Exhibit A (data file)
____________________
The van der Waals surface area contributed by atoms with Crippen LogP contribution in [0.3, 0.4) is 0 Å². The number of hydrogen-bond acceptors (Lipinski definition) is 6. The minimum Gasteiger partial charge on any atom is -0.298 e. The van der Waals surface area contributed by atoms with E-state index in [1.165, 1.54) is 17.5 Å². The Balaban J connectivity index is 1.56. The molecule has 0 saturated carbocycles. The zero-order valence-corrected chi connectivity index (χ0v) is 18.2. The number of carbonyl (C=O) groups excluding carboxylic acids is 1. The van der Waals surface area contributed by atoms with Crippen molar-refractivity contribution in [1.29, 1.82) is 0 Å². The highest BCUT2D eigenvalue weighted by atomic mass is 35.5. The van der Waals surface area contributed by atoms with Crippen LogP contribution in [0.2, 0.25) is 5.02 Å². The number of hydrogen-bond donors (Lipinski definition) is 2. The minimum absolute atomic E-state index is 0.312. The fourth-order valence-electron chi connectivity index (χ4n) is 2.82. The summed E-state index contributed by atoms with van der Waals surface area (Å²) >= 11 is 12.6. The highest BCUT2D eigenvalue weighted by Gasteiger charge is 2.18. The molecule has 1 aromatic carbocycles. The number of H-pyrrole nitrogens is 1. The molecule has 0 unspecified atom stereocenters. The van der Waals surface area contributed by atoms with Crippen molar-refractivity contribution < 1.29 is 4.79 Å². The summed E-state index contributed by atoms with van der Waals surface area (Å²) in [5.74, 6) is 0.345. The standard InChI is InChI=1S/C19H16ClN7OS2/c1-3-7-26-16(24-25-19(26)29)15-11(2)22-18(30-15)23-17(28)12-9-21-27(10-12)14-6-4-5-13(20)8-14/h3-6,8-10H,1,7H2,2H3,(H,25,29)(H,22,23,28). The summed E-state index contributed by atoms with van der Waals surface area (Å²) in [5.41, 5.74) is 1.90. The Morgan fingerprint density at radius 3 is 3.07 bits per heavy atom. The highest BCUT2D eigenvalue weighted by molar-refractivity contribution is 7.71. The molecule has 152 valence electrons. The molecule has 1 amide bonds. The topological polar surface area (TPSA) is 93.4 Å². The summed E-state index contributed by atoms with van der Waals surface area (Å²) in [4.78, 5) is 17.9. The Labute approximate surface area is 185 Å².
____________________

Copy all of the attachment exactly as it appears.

The van der Waals surface area contributed by atoms with Crippen LogP contribution in [0.3, 0.4) is 0 Å². The number of hydrogen-bond acceptors (Lipinski definition) is 6. The minimum Gasteiger partial charge on any atom is -0.298 e. The van der Waals surface area contributed by atoms with E-state index in [1.165, 1.54) is 17.5 Å². The Balaban J connectivity index is 1.56. The molecule has 0 saturated carbocycles. The zero-order valence-corrected chi connectivity index (χ0v) is 18.2. The number of carbonyl (C=O) groups excluding carboxylic acids is 1. The van der Waals surface area contributed by atoms with Crippen molar-refractivity contribution in [1.29, 1.82) is 0 Å². The highest BCUT2D eigenvalue weighted by atomic mass is 35.5. The van der Waals surface area contributed by atoms with Crippen LogP contribution in [0.2, 0.25) is 5.02 Å². The number of hydrogen-bond donors (Lipinski definition) is 2. The minimum absolute atomic E-state index is 0.312. The fourth-order valence-electron chi connectivity index (χ4n) is 2.82. The summed E-state index contributed by atoms with van der Waals surface area (Å²) >= 11 is 12.6. The highest BCUT2D eigenvalue weighted by Gasteiger charge is 2.18. The molecule has 1 aromatic carbocycles. The number of H-pyrrole nitrogens is 1. The molecule has 0 unspecified atom stereocenters. The van der Waals surface area contributed by atoms with Crippen molar-refractivity contribution < 1.29 is 4.79 Å². The summed E-state index contributed by atoms with van der Waals surface area (Å²) in [5.74, 6) is 0.345. The standard InChI is InChI=1S/C19H16ClN7OS2/c1-3-7-26-16(24-25-19(26)29)15-11(2)22-18(30-15)23-17(28)12-9-21-27(10-12)14-6-4-5-13(20)8-14/h3-6,8-10H,1,7H2,2H3,(H,25,29)(H,22,23,28). The summed E-state index contributed by atoms with van der Waals surface area (Å²) in [5.41, 5.74) is 1.90. The Morgan fingerprint density at radius 3 is 3.07 bits per heavy atom. The highest BCUT2D eigenvalue weighted by molar-refractivity contribution is 7.71. The molecule has 152 valence electrons. The molecule has 1 amide bonds. The topological polar surface area (TPSA) is 93.4 Å². The summed E-state index contributed by atoms with van der Waals surface area (Å²) in [4.78, 5) is 17.9. The Labute approximate surface area is 185 Å².